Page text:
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Train of a wedding dress

The train (from “ dragging ” in the sense of “pulling behind you”) describes that part of a garment that drags across the floor behind the wearer. Skirts, dresses and coats can be designed so that they are more or less significantly longer than floor-length at the back. The Courschleppe is a special form that was part of the courtly ceremonial clothing of women from the Napoleonic Empire to the First World War.

While trains are now almost exclusively reserved for bridal and evening dresses, they have been in general fashion several times in the course of costume history. B. in the 13th century , the end of the 17th and the end of the 18th century and most recently around 1875–1880.

Because of the high, objectively unnecessary consumption of fabric and because the train was soiled and damaged (i.e. valuable material was destroyed) when it was dragged across the floor, a train was suitable for displaying wealth and thus became a status symbol. In some courtly dress regulations, their length was limited depending on the status of the wearer: the higher the rank of nobility, the longer the train was allowed to be.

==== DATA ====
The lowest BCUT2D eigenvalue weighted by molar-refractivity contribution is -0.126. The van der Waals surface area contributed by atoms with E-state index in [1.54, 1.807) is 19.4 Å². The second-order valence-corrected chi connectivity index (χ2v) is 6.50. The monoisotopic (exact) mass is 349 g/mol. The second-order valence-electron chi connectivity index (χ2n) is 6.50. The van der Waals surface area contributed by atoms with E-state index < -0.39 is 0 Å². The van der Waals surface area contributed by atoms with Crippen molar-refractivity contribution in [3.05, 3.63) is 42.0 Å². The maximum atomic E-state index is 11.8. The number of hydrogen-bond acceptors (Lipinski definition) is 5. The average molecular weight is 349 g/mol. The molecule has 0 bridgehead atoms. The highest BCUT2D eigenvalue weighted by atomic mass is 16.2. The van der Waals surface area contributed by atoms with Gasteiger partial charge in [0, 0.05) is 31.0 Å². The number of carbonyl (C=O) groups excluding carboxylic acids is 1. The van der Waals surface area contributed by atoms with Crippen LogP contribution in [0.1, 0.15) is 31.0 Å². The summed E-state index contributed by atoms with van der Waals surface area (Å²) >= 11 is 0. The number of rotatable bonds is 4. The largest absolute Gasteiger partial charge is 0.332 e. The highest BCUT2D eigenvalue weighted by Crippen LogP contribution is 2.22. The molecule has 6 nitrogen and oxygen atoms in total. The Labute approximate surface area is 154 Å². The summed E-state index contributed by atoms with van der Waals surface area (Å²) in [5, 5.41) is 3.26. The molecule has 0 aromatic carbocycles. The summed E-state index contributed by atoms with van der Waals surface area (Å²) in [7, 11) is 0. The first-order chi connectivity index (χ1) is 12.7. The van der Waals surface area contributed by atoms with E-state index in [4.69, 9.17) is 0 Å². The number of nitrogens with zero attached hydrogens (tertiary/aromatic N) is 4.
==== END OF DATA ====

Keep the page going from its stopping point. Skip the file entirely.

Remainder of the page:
In the case of courtly ceremonial clothing, e.g. B. at coronation mantles, can still be found hauling extreme length train-bearer necessitate.

The train also appears in Goethe's Faust , where in the second part of the court jester it says: Right behind your coat train, / He falls together on the stairs. / From then on you carried your fat weight, / Dead or drunk, you don't know.

See also

Individual evidence

  1. Goethe, Faust. The tragedy, second part, V. 4732–4735: Faust - The tragedy, second part .